The winter cold can pose a risk to us all, but some groups are particularly vulnerable. Look at the list below, and take care of yourself and any family, friends and neighbours who you may be particularly concerned about.
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Who is at risk?
Anyone can be at risk if they ignore some simple measures for keeping warm and healthy. Some people may be particularly at risk during cold weather because of their general health or the amount of support they have.
These include people who:
- Are over 75 years old
- Are frail
- Have pre-existing cardiovascular or respiratory illnesses and other chronic medical conditions
- Have severe mental illness
- Have dementia
- Have learning difficulties
- Have arthritis, limited mobility or otherwise at risk of falls
- Are young children
- Live in deprived circumstances
- Live in homes with mould
- Are fuel poor (needing to spend 10% or more of household income on heating the home)
- Are elderly people living on their own
- Are homeless or people sleeping rough
- Belong to other marginalised groups
What are the risks?
- People slip and fall in the snow or ice causing serious injuries.
- Cold weather increases the risk of heart attacks, strokes, lung illnesses, flu and other diseases.
- Hypothermia- People are at risk of hypothermia if they are exposed to the cold for a long time – this can be outdoors in cold conditions, in a poorly heated room or being in cold water. Hypothermia can occur when a person’s body temperature drops below 35°C (95°F). Normal body temperature is around37°C (98.6°F). Hypothermia can quickly become life-threatening and should be treated as a medical emergency. As body temperature decreases, symptoms occur including shivering, shallow breathing and confusion; lips and extremities may become blue. Babies may be limp, unusually quiet and refuse to feed. Babies are more prone to developing hypothermia because their bodies’ ability to regulate their temperature isn’t fully developed.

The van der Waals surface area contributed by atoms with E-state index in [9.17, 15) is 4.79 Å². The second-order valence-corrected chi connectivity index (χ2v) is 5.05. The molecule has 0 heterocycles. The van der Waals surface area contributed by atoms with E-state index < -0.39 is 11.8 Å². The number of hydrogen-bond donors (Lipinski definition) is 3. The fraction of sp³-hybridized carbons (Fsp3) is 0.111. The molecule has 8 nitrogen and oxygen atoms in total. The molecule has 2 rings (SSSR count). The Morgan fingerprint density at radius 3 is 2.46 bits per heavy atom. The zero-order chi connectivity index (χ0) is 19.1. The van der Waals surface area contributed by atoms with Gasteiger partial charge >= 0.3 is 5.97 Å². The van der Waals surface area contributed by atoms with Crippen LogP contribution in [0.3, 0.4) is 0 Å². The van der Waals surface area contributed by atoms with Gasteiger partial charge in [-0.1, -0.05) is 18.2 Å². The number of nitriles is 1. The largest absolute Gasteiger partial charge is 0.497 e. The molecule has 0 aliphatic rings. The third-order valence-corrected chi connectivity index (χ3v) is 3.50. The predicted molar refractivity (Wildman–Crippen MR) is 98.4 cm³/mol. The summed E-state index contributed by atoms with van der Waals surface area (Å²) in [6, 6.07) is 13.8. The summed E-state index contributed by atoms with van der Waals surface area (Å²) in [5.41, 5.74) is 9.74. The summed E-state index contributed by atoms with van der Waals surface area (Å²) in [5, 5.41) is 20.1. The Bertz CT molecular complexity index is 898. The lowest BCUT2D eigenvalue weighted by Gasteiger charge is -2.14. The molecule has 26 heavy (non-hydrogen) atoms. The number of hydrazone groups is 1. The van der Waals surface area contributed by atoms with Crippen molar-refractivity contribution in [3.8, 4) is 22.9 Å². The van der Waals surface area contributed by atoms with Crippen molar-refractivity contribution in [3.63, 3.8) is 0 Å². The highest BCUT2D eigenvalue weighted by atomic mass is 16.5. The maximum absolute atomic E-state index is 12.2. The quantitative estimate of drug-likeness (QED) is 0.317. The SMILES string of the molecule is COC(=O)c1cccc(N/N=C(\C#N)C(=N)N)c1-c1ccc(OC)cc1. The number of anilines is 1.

- Alcohol increases the risk of hypothermia as it causes a flow of blood to the skin and extremities, making a person feel warm, while increasing heat loss. If you suspect someone has hypothermia, call 999 and ask for an ambulance
- While waiting for an ambulance, remove any wet clothing and wrap the person in blankets or towels. If they’re conscious, give them something warm (but not alcoholic) to drink. If they’re unconscious, not breathing and you can’t detect a pulse after feeling for 60 seconds at the carotid pulse in the neck, then CPR should be given if possible.
Reducing the risk
Consider what you can do in advance to prepare for cold weather, such as
- Insulating your home, servicing appliances and protecting water pipes from freezing
- Make sure that friends, family and neighbours at risk are receiving all the benefits they are entitled to.
- If you are in one of the following risk groups, make sure you have your flu jab: if you are:
- A Child over 6 months old with certain medical conditions
- 65 or over
- Have a serious medical condition
- Are living in a long-stay residential care home or other long-stay care facility (not including prisons, young offender institutions or university halls of residence)
- Are the main carer for an elderly or disabled person whose welfare may be at risk if you fall ill
- Are a frontline health or social care worker